Just Another Geek

25 Mar 2010

CVE-2010-0740: Record of death vulnerability in OpenSSL

A new vulnerability (CVE-2010-0740) was found in OpenSSL, affectionately called “Record of death” (in reference to the ping of death vulnerability back in 1996) was fixed by the patch below:

--- ssl/s3_pkt.c 24 Jan 2010 13:52:38 -0000
+++ ssl/s3_pkt.c 24 Mar 2010 00:00:00 -0000
@@ -291,9 +291,9 @@
  if (version != s->version)
-  /* Send back error using their
-   * version number :-) */
-  s->version=version;
+                if ((s->version & 0xFF00) == (version & 0xFF00))
+                 /* Send back error using their minor version number :-) */
+   s->version = (unsigned short)version;
   goto f_err;

Arno and myself had a look on this vuln, but at a glance, it’s hard to understand the consequences of theses two modifications:

  • Comparison of the server version and the packet version
  • Use of cast for the assignment.

The latter is the interesting part. s->version is declared as a int (32 bits signed value on x86) and version is a short (16 bits signed value on x86).

When doing the following assignment:

int i_version;
short s_version;

i_version = s_version;

What are the problems? On x86, i_version is big enough to store s_version so there is no truncation or overflow issues. However, theses two variables are signed and the C has the following rule:

Conversion of an operand value to a compatible type causes no change to the value or the representation.

In other words:

short s;
int i;

s = -1;
i = s; /* i must be equal to -1 */

To do this, the compiler has to perform a sign extension, which means that if the short value was negative, its integer value must stays negative.

Internally, the most significant bit (msb) of the short variable will be propagated in the integer variable for the “upper bits”. Examples:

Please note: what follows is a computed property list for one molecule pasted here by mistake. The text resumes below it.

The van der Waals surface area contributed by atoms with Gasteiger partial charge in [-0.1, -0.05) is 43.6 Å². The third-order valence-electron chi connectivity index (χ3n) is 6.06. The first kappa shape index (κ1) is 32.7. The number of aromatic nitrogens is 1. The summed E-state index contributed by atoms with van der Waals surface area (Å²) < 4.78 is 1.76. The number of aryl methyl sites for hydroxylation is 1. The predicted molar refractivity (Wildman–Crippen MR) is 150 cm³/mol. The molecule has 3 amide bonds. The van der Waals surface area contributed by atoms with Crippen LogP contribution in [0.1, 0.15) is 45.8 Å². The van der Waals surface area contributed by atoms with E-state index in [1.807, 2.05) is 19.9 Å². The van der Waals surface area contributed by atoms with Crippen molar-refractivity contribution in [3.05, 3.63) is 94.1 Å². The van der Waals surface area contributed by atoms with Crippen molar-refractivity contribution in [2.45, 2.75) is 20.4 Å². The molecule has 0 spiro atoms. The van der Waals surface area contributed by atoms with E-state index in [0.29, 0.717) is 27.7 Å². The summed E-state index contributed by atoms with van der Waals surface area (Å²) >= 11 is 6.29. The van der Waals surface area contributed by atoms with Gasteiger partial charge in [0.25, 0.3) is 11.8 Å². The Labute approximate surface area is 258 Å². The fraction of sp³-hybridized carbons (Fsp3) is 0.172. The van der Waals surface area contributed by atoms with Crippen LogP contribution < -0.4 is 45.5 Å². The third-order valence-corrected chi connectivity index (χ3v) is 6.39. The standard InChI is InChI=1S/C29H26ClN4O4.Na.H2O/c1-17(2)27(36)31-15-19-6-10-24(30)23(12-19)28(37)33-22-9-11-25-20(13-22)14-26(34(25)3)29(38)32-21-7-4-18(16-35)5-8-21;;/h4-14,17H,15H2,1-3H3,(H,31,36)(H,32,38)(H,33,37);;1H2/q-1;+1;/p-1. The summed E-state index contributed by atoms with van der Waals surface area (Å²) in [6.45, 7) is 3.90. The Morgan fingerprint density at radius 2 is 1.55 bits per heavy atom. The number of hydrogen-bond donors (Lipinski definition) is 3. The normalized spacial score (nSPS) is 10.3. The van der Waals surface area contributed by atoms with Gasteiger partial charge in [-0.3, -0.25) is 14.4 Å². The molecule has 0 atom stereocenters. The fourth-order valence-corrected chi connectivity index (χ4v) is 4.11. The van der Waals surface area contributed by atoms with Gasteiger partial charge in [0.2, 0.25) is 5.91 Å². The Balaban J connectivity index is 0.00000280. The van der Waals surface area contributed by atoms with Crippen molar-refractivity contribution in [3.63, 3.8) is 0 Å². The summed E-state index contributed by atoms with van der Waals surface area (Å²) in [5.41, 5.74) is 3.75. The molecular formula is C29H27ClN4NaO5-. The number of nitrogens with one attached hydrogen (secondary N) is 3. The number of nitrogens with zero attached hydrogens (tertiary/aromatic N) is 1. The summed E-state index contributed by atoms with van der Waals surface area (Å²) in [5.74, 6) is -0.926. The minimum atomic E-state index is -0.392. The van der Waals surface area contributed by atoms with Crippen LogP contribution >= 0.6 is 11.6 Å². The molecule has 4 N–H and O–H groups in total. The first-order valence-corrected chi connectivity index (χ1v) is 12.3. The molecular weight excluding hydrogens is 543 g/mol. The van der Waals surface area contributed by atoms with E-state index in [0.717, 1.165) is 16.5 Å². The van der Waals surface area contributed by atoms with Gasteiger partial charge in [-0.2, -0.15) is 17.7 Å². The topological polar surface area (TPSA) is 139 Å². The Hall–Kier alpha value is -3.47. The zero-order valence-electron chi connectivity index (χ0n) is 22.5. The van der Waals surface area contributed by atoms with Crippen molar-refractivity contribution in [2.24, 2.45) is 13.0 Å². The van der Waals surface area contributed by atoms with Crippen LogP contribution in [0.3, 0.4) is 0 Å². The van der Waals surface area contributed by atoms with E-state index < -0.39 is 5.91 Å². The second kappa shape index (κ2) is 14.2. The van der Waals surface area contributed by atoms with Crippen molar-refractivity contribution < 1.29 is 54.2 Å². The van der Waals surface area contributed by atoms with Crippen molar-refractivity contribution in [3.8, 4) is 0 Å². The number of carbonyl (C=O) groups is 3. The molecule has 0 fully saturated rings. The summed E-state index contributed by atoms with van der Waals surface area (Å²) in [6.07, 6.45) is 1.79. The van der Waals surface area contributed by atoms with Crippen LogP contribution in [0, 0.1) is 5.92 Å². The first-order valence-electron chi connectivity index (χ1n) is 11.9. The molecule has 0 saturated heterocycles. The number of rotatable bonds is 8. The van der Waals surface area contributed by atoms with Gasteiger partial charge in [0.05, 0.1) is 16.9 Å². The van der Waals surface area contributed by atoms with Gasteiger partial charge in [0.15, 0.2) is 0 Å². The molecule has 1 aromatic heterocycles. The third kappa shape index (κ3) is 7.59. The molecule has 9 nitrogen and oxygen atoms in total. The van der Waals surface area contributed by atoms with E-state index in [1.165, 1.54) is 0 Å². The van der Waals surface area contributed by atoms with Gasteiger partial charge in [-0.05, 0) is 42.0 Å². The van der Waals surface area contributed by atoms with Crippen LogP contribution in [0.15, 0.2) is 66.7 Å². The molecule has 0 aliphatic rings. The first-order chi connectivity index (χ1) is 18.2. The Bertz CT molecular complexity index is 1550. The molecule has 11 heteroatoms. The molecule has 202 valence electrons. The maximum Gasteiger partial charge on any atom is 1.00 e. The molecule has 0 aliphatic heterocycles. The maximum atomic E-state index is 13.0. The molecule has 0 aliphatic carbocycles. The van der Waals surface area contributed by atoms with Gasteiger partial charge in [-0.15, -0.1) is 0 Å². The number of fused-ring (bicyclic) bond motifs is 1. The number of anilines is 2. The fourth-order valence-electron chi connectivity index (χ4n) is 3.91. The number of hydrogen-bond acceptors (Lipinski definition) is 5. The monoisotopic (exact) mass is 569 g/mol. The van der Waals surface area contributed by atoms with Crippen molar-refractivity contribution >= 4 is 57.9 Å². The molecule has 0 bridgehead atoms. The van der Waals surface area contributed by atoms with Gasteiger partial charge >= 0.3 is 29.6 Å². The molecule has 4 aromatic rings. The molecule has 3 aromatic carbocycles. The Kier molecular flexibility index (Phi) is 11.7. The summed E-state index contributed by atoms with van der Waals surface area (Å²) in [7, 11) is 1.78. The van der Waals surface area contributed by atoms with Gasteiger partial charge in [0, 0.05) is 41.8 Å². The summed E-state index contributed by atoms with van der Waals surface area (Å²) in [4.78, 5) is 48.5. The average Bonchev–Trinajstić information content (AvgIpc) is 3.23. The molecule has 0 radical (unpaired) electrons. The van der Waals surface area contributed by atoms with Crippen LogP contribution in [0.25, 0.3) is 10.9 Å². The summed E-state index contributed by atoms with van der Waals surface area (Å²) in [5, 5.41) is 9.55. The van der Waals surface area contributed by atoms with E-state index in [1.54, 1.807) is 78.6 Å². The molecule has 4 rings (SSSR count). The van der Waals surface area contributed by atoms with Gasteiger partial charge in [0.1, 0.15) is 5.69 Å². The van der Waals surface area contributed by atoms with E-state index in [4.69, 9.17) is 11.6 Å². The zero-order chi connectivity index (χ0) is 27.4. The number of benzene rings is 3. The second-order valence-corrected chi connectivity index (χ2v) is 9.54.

|  short | msb | integer      |                                                                                                                                                                                                                                                                                               
  | 0x0000 |   0 | 0x00000000   |                                                                                                                                                                                                                                                                                               
  | 0x7000 |   0 | 0x00070000   |                                                                                                                                                                                                                                                                                               
  | 0x8000 |   1 | 0xffff0000   |                                                                                                                                                                                                                                                                                               
  | 0xffff |   1 | 0xffffffff   |  

So if version >= 0x8000, s->version will have a value >= 0xffff0000 (a big negative value).

According to the advisory, this bug can cause a crash of an OpenSSL end-point due to a read attempt at NULL.
The OpenSSL code uses extensively indirect function pointers for callbacks so it is hard to follow the code path without spending some time, so I cannot confirm neither my hypothesis nor the impact of the bug.